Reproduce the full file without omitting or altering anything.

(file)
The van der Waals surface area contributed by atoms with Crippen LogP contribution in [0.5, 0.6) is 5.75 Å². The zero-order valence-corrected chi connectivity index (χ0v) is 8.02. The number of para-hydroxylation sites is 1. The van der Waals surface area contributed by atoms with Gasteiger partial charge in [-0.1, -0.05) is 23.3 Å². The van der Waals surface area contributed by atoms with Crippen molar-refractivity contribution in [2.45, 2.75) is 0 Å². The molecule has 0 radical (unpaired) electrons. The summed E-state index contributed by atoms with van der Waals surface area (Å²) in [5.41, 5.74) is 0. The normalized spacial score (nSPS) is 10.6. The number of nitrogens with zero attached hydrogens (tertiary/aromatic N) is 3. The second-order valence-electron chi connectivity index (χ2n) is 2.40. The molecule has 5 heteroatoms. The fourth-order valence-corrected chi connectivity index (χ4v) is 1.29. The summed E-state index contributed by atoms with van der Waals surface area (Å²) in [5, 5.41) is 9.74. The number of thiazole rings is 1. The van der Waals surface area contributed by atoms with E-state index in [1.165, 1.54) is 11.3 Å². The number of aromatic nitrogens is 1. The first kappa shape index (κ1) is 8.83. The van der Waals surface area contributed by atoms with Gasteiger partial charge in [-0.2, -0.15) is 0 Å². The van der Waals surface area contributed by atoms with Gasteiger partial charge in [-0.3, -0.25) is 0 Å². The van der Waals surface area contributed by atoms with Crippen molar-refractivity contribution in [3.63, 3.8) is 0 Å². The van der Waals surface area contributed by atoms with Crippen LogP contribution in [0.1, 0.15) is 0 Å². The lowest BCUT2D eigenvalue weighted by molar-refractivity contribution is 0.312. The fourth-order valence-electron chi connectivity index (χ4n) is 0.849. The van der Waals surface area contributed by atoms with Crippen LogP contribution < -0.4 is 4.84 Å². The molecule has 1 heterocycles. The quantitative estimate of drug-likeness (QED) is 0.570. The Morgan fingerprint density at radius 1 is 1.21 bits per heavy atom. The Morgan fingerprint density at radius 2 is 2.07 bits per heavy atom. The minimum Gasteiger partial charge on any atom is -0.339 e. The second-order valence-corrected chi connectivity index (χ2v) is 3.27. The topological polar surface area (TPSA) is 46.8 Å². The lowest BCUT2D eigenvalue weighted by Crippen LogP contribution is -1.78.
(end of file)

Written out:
The van der Waals surface area contributed by atoms with Crippen LogP contribution in [0.5, 0.6) is 5.75 Å². The zero-order valence-corrected chi connectivity index (χ0v) is 8.02. The number of para-hydroxylation sites is 1. The van der Waals surface area contributed by atoms with Gasteiger partial charge in [-0.1, -0.05) is 23.3 Å². The van der Waals surface area contributed by atoms with Crippen molar-refractivity contribution in [2.45, 2.75) is 0 Å². The molecule has 0 radical (unpaired) electrons. The summed E-state index contributed by atoms with van der Waals surface area (Å²) in [5.41, 5.74) is 0. The normalized spacial score (nSPS) is 10.6. The number of nitrogens with zero attached hydrogens (tertiary/aromatic N) is 3. The second-order valence-electron chi connectivity index (χ2n) is 2.40. The molecule has 5 heteroatoms. The fourth-order valence-corrected chi connectivity index (χ4v) is 1.29. The summed E-state index contributed by atoms with van der Waals surface area (Å²) in [5, 5.41) is 9.74. The number of thiazole rings is 1. The van der Waals surface area contributed by atoms with E-state index in [1.165, 1.54) is 11.3 Å². The number of aromatic nitrogens is 1. The first kappa shape index (κ1) is 8.83. The van der Waals surface area contributed by atoms with Gasteiger partial charge in [-0.2, -0.15) is 0 Å². The van der Waals surface area contributed by atoms with Gasteiger partial charge in [-0.3, -0.25) is 0 Å². The van der Waals surface area contributed by atoms with Crippen molar-refractivity contribution in [3.63, 3.8) is 0 Å². The van der Waals surface area contributed by atoms with Crippen LogP contribution in [0.1, 0.15) is 0 Å². The lowest BCUT2D eigenvalue weighted by molar-refractivity contribution is 0.312. The fourth-order valence-electron chi connectivity index (χ4n) is 0.849. The van der Waals surface area contributed by atoms with Crippen LogP contribution < -0.4 is 4.84 Å². The molecule has 1 heterocycles. The quantitative estimate of drug-likeness (QED) is 0.570. The Morgan fingerprint density at radius 1 is 1.21 bits per heavy atom. The Morgan fingerprint density at radius 2 is 2.07 bits per heavy atom. The minimum Gasteiger partial charge on any atom is -0.339 e. The second-order valence-corrected chi connectivity index (χ2v) is 3.27. The topological polar surface area (TPSA) is 46.8 Å². The lowest BCUT2D eigenvalue weighted by Crippen LogP contribution is -1.78.